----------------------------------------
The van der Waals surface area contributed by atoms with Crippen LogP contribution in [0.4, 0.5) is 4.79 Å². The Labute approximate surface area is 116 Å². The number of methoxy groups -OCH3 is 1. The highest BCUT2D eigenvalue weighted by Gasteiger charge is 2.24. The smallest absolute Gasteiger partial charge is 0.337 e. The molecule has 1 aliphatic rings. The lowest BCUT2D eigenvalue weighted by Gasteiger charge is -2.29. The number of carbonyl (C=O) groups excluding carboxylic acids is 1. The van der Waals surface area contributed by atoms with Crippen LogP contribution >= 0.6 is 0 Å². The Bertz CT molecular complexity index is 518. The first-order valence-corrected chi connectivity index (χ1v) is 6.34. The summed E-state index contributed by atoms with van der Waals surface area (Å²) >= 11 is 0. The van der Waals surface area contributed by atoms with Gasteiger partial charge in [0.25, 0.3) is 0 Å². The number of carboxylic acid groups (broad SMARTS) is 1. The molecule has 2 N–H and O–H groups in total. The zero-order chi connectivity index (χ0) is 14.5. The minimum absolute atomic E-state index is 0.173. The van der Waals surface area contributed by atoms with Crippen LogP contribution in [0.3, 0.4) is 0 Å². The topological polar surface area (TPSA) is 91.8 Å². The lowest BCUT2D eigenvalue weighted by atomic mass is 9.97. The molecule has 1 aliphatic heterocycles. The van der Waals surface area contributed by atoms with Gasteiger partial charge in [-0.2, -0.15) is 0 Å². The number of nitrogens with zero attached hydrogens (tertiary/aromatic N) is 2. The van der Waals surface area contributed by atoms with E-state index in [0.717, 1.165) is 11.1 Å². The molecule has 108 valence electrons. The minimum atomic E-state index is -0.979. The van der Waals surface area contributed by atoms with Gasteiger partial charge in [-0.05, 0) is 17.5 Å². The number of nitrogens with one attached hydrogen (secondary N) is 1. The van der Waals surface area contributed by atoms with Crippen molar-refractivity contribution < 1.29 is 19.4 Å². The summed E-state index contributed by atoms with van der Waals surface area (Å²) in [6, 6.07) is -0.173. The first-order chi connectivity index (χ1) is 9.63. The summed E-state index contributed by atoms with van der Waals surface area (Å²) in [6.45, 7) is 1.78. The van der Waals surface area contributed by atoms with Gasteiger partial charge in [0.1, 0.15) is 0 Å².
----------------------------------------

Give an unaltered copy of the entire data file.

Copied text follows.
The van der Waals surface area contributed by atoms with Crippen LogP contribution in [0.4, 0.5) is 4.79 Å². The Labute approximate surface area is 116 Å². The number of methoxy groups -OCH3 is 1. The highest BCUT2D eigenvalue weighted by Gasteiger charge is 2.24. The smallest absolute Gasteiger partial charge is 0.337 e. The molecule has 1 aliphatic rings. The lowest BCUT2D eigenvalue weighted by Gasteiger charge is -2.29. The number of carbonyl (C=O) groups excluding carboxylic acids is 1. The van der Waals surface area contributed by atoms with Crippen LogP contribution >= 0.6 is 0 Å². The Bertz CT molecular complexity index is 518. The first-order valence-corrected chi connectivity index (χ1v) is 6.34. The summed E-state index contributed by atoms with van der Waals surface area (Å²) >= 11 is 0. The van der Waals surface area contributed by atoms with Gasteiger partial charge in [0.25, 0.3) is 0 Å². The number of carboxylic acid groups (broad SMARTS) is 1. The molecule has 2 N–H and O–H groups in total. The zero-order chi connectivity index (χ0) is 14.5. The minimum absolute atomic E-state index is 0.173. The van der Waals surface area contributed by atoms with Crippen LogP contribution in [0.3, 0.4) is 0 Å². The topological polar surface area (TPSA) is 91.8 Å². The lowest BCUT2D eigenvalue weighted by atomic mass is 9.97. The molecule has 1 aliphatic heterocycles. The van der Waals surface area contributed by atoms with Gasteiger partial charge in [-0.2, -0.15) is 0 Å². The number of nitrogens with zero attached hydrogens (tertiary/aromatic N) is 2. The van der Waals surface area contributed by atoms with E-state index in [0.717, 1.165) is 11.1 Å². The molecule has 108 valence electrons. The minimum atomic E-state index is -0.979. The van der Waals surface area contributed by atoms with Gasteiger partial charge in [-0.05, 0) is 17.5 Å². The number of nitrogens with one attached hydrogen (secondary N) is 1. The van der Waals surface area contributed by atoms with Crippen molar-refractivity contribution < 1.29 is 19.4 Å². The summed E-state index contributed by atoms with van der Waals surface area (Å²) in [6, 6.07) is -0.173. The first-order chi connectivity index (χ1) is 9.63. The summed E-state index contributed by atoms with van der Waals surface area (Å²) in [6.45, 7) is 1.78. The van der Waals surface area contributed by atoms with Gasteiger partial charge in [0.1, 0.15) is 0 Å².